"A moving testament to the human spirit."
"With genuine emotion and great pragmatism, Cunningham makes passionate pleas for the continued health of the planet." —Publishers Weekly
"Cunningham's earnest narration of travels to remote seas around the world is a compelling read. Citing examples of sustainable fisheries and marine-protected areas around the word, the book ends on the hopeful note that we may have stopped hitting the snooze button when it comes to taking action against climate change." —Booklist
"Ocean Country is a great read—a moving memoir, a gripping adventure story and a work of committed advocacy all in one volume." —Georgia Rowe, Bay Area News Group
"This book comes as a great gift—an overwhelming reminder of the ocean planet on which we live, with its great wonders and the risks it faces."
—Bill McKibben, author of Eaarth and Oil and Honey
"Ocean Country is a heroine's journey of near-death and discovery, of hopelessness and rebirth. Cunningham's odyssey reveals how immersion into the problems that overwhelm us is a blessing of self-discovery. Where there is carelessness, we find our tenderness; where there is human suffering, we find our sense of compassion. Where there is damage and degradation, we find faith in ourselves and know that human beings can both resist and change all human ignorance."
—Paul Hawken, author of Blessed Unrest and director of Project Drawdown
"A beautifully-written memoir that shows us the ocean through Cunningham’s eyes, with grief for what is lost, awe for what remains, and glimpses of future redemption."
—Roz Savage, National Geographic Adventurer of the Year and author of Rowing the Atlantic and Stop Drifting, Start Rowing
"A must read for those who want to preserve the beauty and diversity of our world both on sea and on land."
—Arlene Blum, author of Annapurna and Breaking Trail
"Liz Cunningham, in the rich tapestry of her book, documents better that any scientific treatise could, what we stand to lose if we continue to let the oceans go."
—Daniel Pauly, author of Five Easy Pieces
"A thrilling adventure tale, searing exposé, and moving memoir rolled into one. Ocean Country did something rare and precious: it burnished my hope for the future of our oceans."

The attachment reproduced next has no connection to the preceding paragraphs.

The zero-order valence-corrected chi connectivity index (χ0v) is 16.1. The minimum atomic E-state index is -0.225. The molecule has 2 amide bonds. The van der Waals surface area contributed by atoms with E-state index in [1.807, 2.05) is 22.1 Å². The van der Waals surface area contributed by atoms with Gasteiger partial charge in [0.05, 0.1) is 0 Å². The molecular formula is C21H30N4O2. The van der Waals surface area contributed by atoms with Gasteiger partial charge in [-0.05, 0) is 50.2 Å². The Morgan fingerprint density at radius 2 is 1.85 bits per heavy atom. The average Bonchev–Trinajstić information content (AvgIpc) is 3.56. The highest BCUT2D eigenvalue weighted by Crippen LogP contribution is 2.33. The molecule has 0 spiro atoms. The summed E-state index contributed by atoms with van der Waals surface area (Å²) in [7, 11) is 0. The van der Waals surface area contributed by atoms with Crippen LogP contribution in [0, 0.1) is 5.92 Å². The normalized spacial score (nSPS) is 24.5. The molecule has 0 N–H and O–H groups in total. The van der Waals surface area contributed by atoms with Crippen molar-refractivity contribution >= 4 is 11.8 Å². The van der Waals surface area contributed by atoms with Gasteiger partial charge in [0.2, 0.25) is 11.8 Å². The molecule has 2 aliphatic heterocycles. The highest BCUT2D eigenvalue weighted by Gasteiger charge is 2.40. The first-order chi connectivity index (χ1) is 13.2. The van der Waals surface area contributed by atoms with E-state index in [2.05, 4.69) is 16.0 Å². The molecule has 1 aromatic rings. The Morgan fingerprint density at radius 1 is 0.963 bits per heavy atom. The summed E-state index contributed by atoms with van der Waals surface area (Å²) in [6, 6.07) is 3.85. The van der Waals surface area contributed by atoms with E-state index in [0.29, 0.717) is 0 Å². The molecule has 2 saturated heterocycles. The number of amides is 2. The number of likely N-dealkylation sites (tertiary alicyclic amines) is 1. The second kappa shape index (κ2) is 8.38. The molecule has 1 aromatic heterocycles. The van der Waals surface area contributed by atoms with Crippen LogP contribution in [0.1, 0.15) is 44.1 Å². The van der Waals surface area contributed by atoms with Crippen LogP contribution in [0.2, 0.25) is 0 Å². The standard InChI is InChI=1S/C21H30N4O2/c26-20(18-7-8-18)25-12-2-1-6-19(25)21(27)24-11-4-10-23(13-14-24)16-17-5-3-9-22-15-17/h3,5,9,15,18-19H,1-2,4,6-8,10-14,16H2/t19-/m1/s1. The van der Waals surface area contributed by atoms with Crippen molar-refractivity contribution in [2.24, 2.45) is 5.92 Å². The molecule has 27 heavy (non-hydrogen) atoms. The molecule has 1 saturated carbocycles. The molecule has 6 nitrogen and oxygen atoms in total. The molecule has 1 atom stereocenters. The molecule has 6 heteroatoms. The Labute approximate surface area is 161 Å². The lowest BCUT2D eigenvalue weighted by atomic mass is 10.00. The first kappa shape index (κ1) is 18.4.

—Karen Garrison, former codirector of the Natural Resources Defense Council’s Ocean Program
"Wave after wave of gripping narrative—mysterious, funny, prophetic and profound—deftly delivers knowledge crucial to our times."
—Catherine Keller, author of Cloud of the Impossible and The Face of the Deep
"A stunning account of our endangered oceans—of vanishing coral reefs, collapsing fisheries, mindless exploitation and species loss. But that is only the beginning. Time and again, Cunningham discovers threads of hope in people committed to reversing these tragedies. Taken together, by the end, they unlock a hitherto unimagined and hopeful revelation. You can feel it in the author’s heart. You will feel it in your own."
—Richard J. Borden, author of Ecology and Experience
“Cunningham has searched and found a powerful response to one of the greatest questions of our time from the deepest part of herself and expressed it with eloquence and wit and discernment, taking the reader along with her for a marvelous ride into a greater state of awareness.”
—Susan Murphy, author of Minding the Earth, Mending the World
"Ocean Country is a book about the art of the possible. How it is possible to protect the planet’s glorious richness of sea-lives and the life of fisherfolk? How can we harvest the sea without emptying it? How is it possible to bear the oceanic consequences of run-away carbon catastrophe? How is it possible to write a book that both celebrates and informs, calling us to respond with hearts and minds to the crises of the life-sustaining seas? In her book of underwater adventures, Liz Cunningham shows us how.”
—Kathleen Dean Moore, author of Great Tide Rising
"Liz Cunningham’s journey is remarkable not only in itself, but because it also symbolizes, and summarizes, important aspects the journeys of everyone concerned about the fate of our planet."
—Norman MacLeod, author of The Great Extinctions
'How we’re changing the oceans—and can fix them—can seem all too abstract, until you read Liz Cunningham’s powerful story. She takes you inside her heart as she witnesses a huge coral reef go from vibrantly and colorfully alive to bleached white death over just a few days, and as she feels the splendor of swimming with whales. Her message comes through loud and clear: through our individual actions, each doing what we can, we can nurture the seas we all depend upon, and where we’ve already damaged them, we can nurse them back to health."
—Anthony Barnosky, author of Dodging Extinction
"What a journey this is—both personal and planetary! These are the kinds of stories we need right now because they help us move from despair to hope. Ocean Country will change the way we look at the seas."
—Mary Evelyn Tucker, co-coordinator of the Yale University Forum on Religion and Ecology and coauthor of Journey of the Universe